The image above is of one of two boats
that give tours around the bridges, islands
with seals and sea birds, and to Inchcolm
Island with its scenic Augustine Abbey.
The image above left is of Inchcolm
Abbey. You can view the abbey from the
boat tours, or get off and explore the Abbey
and Island and catch the next boat back.
The image above right is of Hopetoun House
built in the 1700s as the largest mansion in
Scotland. The house is situated about 2 miles
south of Queensferry, open for visits much of
the year. Hopetoun House Photo
The Firth of Forth is about 5 miles wide
at the mouth by Edinburgh.
The Queensferry area is the first narrow
point at about one and a half miles wide.
1000s - the first ferry service begins
between Queensferry and North
The towns here were named after Queen
Margaret, wife of King Malcolm III.
Queen Margaret began the first ferry
service so people could visit Dunfermline
Abbey on the north side of the Forth.
The ferries saved traveling 27 miles
northwest to Stirling to cross the river by
1633, the ship Blessing of Burntisland
sank off Queensferry while carrying Charles
I’s treasure, valued at over £1 billion in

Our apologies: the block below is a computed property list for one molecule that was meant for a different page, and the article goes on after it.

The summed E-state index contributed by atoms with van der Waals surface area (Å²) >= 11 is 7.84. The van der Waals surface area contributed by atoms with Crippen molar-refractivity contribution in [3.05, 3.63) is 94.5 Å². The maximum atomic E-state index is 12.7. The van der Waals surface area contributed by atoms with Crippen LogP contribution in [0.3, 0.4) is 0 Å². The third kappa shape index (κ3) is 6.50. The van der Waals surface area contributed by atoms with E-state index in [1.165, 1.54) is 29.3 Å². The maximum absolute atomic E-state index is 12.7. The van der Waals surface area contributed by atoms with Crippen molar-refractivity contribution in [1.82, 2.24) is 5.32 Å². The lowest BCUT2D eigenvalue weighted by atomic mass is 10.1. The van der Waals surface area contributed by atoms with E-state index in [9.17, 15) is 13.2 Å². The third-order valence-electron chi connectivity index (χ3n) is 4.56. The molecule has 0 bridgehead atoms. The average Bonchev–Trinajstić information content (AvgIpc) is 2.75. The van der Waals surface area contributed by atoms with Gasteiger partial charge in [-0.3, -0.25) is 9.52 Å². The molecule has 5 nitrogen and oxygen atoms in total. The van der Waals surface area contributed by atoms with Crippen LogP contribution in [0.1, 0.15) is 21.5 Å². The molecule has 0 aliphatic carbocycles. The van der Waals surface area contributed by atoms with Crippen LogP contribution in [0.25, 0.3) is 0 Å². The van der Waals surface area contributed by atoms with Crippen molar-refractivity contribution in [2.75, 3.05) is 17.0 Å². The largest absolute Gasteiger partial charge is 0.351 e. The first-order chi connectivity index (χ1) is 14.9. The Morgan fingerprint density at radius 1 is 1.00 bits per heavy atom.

today's money. The treasure has never been
1699 - building of Hopetoun House begins 2
miles south of Queensferry for the Hopes.
1850s - first of the steam powered ferries
begin operating across the Firth of
1890 - the Forth Rail Bridge is completed
as the largest of its kind at that time.
1914 - 1918 during WWI, many huge British
warships are anchored here Image.
1939 - 1945 - during WWII, the first
German air attack was on shipyards by the
Forth Bridge, with bombs narrowly missing the
1918 - the 20,000 ton aircraft carrier
Campania sunk off Queensferry.
Campania was an aging liner converted to
an aircraft carrier during WWI.
1934 - the ferry Robert the Bruce begins
operating between the two towns.
1964 - the last ferry ran between the two
1964 - one day after the last ferry, the
Forth Road Bridge is opened by Queen
2003 - some of the many thousands of small
cables wound together to hold up the road
bridge are monitored snapping inside the
protective steel cover.
The road bridge is regarded as not strong
enough for the ever increasing traffic, and
was often closed during strong winds..
2011 - the building of the second Forth
Road Bridge begins.
2017 - the second road bridge is completed
under the name Queensferry Crossing.
The new bridge is designed to cope with
the high volume of traffic and high